Characterization of biomaterials using AFM based fast nanoscale imaging and quantitative nanomechanical techniquesTuesday (09.05.2017) 18:03 - 18:06 Part of:
Besides structural and physico-chemical composition, topography, roughness, adhesiveness as well as mechanical properties of biomaterials are relevant factors making them suitable for biomedical applications. All these factors affect cell differentiation and tissue formation, and are crucial for their integration as well as healing capacity in the human body. Atomic Force Microscopy is suitable for measuring all of these characteristics with nanometer scale resolution under physiological conditions. We have developed a multipurpose AFM device allowing comprehensive characterization of biological samples such as live cells, tissues and biomaterials in the nanoscale. True optical integration allows the simultaneous use of advanced inverted optical microscope techniques such as DIC or confocal laser scanning microscopy, but also upright optics, such as macroscopes for the investigation of opaque samples.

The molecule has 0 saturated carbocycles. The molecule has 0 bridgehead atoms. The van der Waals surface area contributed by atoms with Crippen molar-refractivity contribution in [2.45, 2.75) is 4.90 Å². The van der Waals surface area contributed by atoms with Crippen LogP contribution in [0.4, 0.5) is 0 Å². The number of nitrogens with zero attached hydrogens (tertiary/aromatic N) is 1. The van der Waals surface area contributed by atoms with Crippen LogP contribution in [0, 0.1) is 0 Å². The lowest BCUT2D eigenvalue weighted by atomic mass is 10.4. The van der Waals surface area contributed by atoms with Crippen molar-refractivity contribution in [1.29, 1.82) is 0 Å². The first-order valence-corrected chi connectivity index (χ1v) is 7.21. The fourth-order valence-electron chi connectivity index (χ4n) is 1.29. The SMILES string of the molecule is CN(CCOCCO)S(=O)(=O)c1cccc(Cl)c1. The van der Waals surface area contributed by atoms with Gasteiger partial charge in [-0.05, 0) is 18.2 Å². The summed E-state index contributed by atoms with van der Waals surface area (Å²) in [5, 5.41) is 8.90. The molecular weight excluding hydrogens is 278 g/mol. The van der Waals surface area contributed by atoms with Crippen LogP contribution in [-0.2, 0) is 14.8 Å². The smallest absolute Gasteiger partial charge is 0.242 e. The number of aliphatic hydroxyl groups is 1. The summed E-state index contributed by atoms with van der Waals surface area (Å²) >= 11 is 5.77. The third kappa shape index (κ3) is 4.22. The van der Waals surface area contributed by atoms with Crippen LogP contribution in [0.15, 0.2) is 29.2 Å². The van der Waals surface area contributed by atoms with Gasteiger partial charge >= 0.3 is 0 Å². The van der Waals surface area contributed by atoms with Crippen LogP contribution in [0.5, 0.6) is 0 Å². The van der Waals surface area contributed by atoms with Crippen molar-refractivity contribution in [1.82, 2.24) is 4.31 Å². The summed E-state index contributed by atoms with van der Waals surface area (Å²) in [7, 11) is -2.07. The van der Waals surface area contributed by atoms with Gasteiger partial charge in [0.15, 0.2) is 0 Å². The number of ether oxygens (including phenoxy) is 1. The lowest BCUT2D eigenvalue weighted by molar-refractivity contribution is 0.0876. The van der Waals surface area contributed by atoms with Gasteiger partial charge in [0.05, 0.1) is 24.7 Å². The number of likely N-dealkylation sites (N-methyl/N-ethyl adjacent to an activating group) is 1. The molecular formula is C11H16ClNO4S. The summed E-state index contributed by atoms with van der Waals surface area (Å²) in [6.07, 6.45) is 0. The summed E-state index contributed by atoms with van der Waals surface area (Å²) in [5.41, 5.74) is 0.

With our “Quantitative Imaging” (QI™) mode several sample properties, such as the topography, stiffness and adhesiveness, can be obtained with one measurement in high resolution. Even more complex data like Young´s modulus images, topography at different indentation forces in terms of tomography, or recognition events can be obtained. A variety of biological samples have been investigated to demonstrate the capability and flexibility of QI™. The NanoWizard® ULTRA Speed technique allows fast AFM imaging of dynamic processes with approximately 1 frame per second. The kinetics of collagen type I fibrillogenesis was imaged in situ with high spatiotemporal resolution, revealing the formation of the 67 nm D-banding hallmark. With the CellHesion® technique, the adhesion of a single living cell to any substrate can be measured and validated using comprehensive analysis tools. The Side-view cantilever holder enables a side view of the cell-sample interface while performing adhesion experiments, providing complementary information without expensive z-stacking.
The inherent drawbacks of traditional AFM imaging modes for fast imaging or for challenging samples like living cells can be overcome by the NanoWizard® ULTRA Speed and QI™ mode. We present an enhancement of AFM technique providing a versatile tool for an extensive characterization of biomaterials.